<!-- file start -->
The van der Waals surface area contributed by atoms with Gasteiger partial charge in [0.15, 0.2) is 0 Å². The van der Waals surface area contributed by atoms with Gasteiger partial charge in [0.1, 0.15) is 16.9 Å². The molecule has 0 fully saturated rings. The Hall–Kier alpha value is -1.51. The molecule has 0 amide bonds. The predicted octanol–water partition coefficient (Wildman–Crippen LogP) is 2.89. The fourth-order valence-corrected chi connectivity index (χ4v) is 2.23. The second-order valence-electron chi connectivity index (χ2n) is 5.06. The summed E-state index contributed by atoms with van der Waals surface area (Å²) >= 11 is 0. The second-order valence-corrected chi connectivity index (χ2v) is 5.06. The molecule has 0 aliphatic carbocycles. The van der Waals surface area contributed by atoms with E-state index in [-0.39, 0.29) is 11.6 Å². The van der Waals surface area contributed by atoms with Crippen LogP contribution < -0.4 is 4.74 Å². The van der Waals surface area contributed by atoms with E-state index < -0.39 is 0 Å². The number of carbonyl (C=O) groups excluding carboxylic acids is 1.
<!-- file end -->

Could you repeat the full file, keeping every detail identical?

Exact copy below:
The van der Waals surface area contributed by atoms with Gasteiger partial charge in [0.15, 0.2) is 0 Å². The van der Waals surface area contributed by atoms with Gasteiger partial charge in [0.1, 0.15) is 16.9 Å². The molecule has 0 fully saturated rings. The Hall–Kier alpha value is -1.51. The molecule has 0 amide bonds. The predicted octanol–water partition coefficient (Wildman–Crippen LogP) is 2.89. The fourth-order valence-corrected chi connectivity index (χ4v) is 2.23. The second-order valence-electron chi connectivity index (χ2n) is 5.06. The summed E-state index contributed by atoms with van der Waals surface area (Å²) >= 11 is 0. The second-order valence-corrected chi connectivity index (χ2v) is 5.06. The molecule has 0 aliphatic carbocycles. The van der Waals surface area contributed by atoms with E-state index in [-0.39, 0.29) is 11.6 Å². The van der Waals surface area contributed by atoms with Crippen LogP contribution < -0.4 is 4.74 Å². The van der Waals surface area contributed by atoms with E-state index < -0.39 is 0 Å². The number of carbonyl (C=O) groups excluding carboxylic acids is 1.